UPDATE 1-Former Obama official named U.S. Postal Service board chair

(Adds more details, background)

WASHINGTON, Feb 9 (Reuters) - A former official during the Obama administration was named on Tuesday as the new chairman of the U.S. Postal Service (USPS) board of governors as Democratic lawmakers press for changes.

Ron Bloom, who has been on the board since 2019 and served as a senior Treasury Department official overseeing the restructuring of General Motors and Chrysler, was unanimously elected by the board.

Service changes made by Postmaster General Louis DeJoy, a supporter of then President Donald Trump, came under heavy criticism for delaying deliveries, prompting DeJoy to suspend operational changes ahead of the 2020 presidential election.

Bloom said Tuesday the board was working on “a bold and comprehensive plan ... to revitalize the United States Postal Service.”

He added it “will further imbed the Postal Service as a vital part of our Government’s critical national infrastructure.”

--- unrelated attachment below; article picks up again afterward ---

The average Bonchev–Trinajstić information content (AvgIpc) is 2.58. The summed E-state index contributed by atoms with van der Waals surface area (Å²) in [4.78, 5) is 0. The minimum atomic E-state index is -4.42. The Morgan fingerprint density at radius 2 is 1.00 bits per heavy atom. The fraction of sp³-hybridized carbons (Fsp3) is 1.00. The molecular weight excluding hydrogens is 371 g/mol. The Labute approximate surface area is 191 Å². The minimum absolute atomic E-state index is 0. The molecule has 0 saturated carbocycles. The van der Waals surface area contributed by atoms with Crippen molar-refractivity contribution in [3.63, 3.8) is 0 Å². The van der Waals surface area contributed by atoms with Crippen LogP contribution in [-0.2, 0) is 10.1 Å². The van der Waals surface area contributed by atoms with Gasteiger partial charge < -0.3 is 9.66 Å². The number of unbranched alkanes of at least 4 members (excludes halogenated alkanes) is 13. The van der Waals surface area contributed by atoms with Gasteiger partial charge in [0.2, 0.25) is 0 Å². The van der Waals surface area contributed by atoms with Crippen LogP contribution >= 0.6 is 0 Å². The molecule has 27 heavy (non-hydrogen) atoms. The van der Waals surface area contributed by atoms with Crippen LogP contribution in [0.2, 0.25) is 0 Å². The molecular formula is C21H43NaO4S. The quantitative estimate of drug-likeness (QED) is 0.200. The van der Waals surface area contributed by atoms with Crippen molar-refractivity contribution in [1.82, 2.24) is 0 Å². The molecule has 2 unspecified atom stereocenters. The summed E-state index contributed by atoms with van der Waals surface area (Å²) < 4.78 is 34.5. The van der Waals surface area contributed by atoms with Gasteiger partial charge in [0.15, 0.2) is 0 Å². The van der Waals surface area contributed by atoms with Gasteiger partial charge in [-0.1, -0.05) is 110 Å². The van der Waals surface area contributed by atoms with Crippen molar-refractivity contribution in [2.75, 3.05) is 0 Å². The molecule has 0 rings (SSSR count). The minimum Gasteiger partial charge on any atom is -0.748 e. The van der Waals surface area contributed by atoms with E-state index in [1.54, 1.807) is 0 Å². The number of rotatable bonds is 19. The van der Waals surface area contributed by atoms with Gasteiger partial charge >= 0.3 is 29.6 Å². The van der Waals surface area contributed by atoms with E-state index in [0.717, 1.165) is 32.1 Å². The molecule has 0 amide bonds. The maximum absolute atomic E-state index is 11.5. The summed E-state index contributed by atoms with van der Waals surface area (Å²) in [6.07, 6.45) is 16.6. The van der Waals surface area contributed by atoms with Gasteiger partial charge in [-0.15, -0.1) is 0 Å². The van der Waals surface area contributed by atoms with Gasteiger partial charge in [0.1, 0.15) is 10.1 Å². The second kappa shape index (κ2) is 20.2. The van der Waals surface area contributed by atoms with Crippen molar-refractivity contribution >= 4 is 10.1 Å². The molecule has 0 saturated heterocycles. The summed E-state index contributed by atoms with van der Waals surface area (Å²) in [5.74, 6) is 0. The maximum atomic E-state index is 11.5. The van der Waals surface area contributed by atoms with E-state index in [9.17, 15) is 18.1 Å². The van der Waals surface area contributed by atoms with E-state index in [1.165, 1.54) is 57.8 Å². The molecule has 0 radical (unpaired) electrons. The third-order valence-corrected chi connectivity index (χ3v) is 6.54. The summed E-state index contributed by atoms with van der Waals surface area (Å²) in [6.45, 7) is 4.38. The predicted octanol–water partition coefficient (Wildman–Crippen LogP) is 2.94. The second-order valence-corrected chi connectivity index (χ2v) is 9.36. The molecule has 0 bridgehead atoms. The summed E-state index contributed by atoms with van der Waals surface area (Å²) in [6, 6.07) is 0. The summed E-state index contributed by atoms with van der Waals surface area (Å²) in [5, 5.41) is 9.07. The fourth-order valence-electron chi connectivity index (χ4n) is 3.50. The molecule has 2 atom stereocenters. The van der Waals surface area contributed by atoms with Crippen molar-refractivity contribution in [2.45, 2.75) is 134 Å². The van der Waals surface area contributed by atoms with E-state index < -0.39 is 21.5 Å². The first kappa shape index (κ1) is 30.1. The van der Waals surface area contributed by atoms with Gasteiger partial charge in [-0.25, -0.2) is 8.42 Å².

At least two Democratic lawmakers want President Joe Biden to fire the entire postal board.

There are three current vacancies on the nine-member board.

Under court oversight, USPS delivered and processed more than 135 million blank and completed ballots and said 99.89% were delivered to officials within a week. On average, ballots were delivered from voters to election officials in 1.6 days.

Total mail volume surpassed 4.6 billion pieces for both political mail and election mail, up 114% over the 2016 election cycle.

USPS Tuesday reported $318 million of income for the quarter ending Dec. 31, delivering a record 1.1 billion holiday season packages.

Marketing mail revenue declined by $246 million, or 5.6%, while first-class mail revenue decreased by $177 million, or 2.7%.

Shipping and packages revenue increased by $2.8 billion, or 42.1%, on a volume increase of 435 million pieces, or 25%.

The Postal Service reported quarterly total revenue of $21.5 billion, an increase of $2.1 billion, or 11.1%, compared to the same quarter in 2019. (Reporting by David Shepardson. Editing by Mark Potter)